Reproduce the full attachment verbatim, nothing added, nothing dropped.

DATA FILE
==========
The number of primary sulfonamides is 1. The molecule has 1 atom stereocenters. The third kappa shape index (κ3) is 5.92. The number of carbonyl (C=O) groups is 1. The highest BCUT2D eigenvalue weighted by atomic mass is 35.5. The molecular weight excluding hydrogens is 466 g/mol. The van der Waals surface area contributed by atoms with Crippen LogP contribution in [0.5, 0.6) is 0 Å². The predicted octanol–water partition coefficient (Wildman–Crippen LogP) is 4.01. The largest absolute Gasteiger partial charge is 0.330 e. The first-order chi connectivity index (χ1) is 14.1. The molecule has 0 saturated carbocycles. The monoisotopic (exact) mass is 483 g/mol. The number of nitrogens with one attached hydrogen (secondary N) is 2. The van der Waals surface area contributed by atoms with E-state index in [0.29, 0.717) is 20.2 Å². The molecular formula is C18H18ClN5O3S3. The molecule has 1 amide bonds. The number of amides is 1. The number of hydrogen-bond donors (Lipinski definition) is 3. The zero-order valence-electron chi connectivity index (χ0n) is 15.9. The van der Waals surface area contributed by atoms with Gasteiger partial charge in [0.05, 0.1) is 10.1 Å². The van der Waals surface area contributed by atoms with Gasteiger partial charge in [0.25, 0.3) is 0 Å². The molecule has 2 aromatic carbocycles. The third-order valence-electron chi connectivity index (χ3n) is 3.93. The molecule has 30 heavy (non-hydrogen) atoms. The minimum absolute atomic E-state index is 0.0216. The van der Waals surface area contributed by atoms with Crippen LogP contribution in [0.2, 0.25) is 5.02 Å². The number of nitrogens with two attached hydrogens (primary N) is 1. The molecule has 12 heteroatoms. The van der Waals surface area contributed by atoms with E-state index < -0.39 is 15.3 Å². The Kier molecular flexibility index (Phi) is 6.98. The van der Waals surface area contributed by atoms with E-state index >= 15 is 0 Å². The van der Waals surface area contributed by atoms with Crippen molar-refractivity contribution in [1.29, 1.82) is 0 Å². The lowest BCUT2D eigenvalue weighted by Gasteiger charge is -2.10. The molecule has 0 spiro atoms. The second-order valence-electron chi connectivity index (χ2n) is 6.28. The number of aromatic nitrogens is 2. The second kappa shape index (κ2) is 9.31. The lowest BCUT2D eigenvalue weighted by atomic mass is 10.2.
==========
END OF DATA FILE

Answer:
The number of primary sulfonamides is 1. The molecule has 1 atom stereocenters. The third kappa shape index (κ3) is 5.92. The number of carbonyl (C=O) groups is 1. The highest BCUT2D eigenvalue weighted by atomic mass is 35.5. The molecular weight excluding hydrogens is 466 g/mol. The van der Waals surface area contributed by atoms with Crippen LogP contribution in [0.5, 0.6) is 0 Å². The predicted octanol–water partition coefficient (Wildman–Crippen LogP) is 4.01. The largest absolute Gasteiger partial charge is 0.330 e. The first-order chi connectivity index (χ1) is 14.1. The molecule has 0 saturated carbocycles. The monoisotopic (exact) mass is 483 g/mol. The number of nitrogens with one attached hydrogen (secondary N) is 2. The van der Waals surface area contributed by atoms with E-state index in [0.29, 0.717) is 20.2 Å². The molecular formula is C18H18ClN5O3S3. The molecule has 1 amide bonds. The number of amides is 1. The number of hydrogen-bond donors (Lipinski definition) is 3. The zero-order valence-electron chi connectivity index (χ0n) is 15.9. The van der Waals surface area contributed by atoms with Gasteiger partial charge in [0.05, 0.1) is 10.1 Å². The van der Waals surface area contributed by atoms with Gasteiger partial charge in [0.25, 0.3) is 0 Å². The molecule has 2 aromatic carbocycles. The third-order valence-electron chi connectivity index (χ3n) is 3.93. The molecule has 30 heavy (non-hydrogen) atoms. The minimum absolute atomic E-state index is 0.0216. The van der Waals surface area contributed by atoms with Crippen LogP contribution in [0.2, 0.25) is 5.02 Å². The number of nitrogens with two attached hydrogens (primary N) is 1. The molecule has 12 heteroatoms. The van der Waals surface area contributed by atoms with E-state index < -0.39 is 15.3 Å². The Kier molecular flexibility index (Phi) is 6.98. The van der Waals surface area contributed by atoms with E-state index >= 15 is 0 Å². The van der Waals surface area contributed by atoms with Crippen molar-refractivity contribution in [1.29, 1.82) is 0 Å². The lowest BCUT2D eigenvalue weighted by Gasteiger charge is -2.10. The molecule has 0 spiro atoms. The second-order valence-electron chi connectivity index (χ2n) is 6.28. The number of aromatic nitrogens is 2. The second kappa shape index (κ2) is 9.31. The lowest BCUT2D eigenvalue weighted by atomic mass is 10.2.